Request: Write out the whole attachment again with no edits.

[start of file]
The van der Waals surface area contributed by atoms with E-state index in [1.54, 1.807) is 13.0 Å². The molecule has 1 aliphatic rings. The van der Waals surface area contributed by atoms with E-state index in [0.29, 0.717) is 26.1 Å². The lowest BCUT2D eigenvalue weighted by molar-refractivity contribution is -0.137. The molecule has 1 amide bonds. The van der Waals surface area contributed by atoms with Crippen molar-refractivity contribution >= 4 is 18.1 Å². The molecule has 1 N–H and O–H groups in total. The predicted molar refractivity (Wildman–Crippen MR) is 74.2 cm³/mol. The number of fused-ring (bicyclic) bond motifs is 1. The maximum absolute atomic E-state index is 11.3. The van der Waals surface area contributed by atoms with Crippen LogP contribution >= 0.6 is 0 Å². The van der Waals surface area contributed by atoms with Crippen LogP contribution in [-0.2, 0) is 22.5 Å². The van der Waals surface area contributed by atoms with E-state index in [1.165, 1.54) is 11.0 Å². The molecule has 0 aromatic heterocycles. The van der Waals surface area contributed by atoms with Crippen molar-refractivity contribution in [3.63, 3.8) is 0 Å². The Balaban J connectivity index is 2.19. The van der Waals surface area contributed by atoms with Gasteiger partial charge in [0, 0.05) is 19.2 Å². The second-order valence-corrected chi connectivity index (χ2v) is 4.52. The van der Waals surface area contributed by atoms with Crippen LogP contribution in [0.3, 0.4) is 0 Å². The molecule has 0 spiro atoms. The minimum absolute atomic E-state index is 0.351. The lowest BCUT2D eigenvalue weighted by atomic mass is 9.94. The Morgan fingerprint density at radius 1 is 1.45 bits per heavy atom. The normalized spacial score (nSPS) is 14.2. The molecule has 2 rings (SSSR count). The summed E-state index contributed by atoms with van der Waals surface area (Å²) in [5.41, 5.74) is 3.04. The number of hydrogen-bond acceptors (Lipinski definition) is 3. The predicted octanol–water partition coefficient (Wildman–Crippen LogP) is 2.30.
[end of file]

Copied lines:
The van der Waals surface area contributed by atoms with E-state index in [1.54, 1.807) is 13.0 Å². The molecule has 1 aliphatic rings. The van der Waals surface area contributed by atoms with E-state index in [0.29, 0.717) is 26.1 Å². The lowest BCUT2D eigenvalue weighted by molar-refractivity contribution is -0.137. The molecule has 1 amide bonds. The van der Waals surface area contributed by atoms with Crippen molar-refractivity contribution >= 4 is 18.1 Å². The molecule has 1 N–H and O–H groups in total. The predicted molar refractivity (Wildman–Crippen MR) is 74.2 cm³/mol. The number of fused-ring (bicyclic) bond motifs is 1. The maximum absolute atomic E-state index is 11.3. The van der Waals surface area contributed by atoms with Crippen LogP contribution >= 0.6 is 0 Å². The van der Waals surface area contributed by atoms with Crippen LogP contribution in [-0.2, 0) is 22.5 Å². The van der Waals surface area contributed by atoms with E-state index in [1.165, 1.54) is 11.0 Å². The molecule has 0 aromatic heterocycles. The van der Waals surface area contributed by atoms with Crippen molar-refractivity contribution in [3.63, 3.8) is 0 Å². The Balaban J connectivity index is 2.19. The van der Waals surface area contributed by atoms with Gasteiger partial charge in [0, 0.05) is 19.2 Å². The second-order valence-corrected chi connectivity index (χ2v) is 4.52. The van der Waals surface area contributed by atoms with Crippen LogP contribution in [0.3, 0.4) is 0 Å². The molecule has 0 spiro atoms. The minimum absolute atomic E-state index is 0.351. The lowest BCUT2D eigenvalue weighted by atomic mass is 9.94. The Morgan fingerprint density at radius 1 is 1.45 bits per heavy atom. The normalized spacial score (nSPS) is 14.2. The molecule has 2 rings (SSSR count). The summed E-state index contributed by atoms with van der Waals surface area (Å²) in [5.41, 5.74) is 3.04. The number of hydrogen-bond acceptors (Lipinski definition) is 3. The predicted octanol–water partition coefficient (Wildman–Crippen LogP) is 2.30.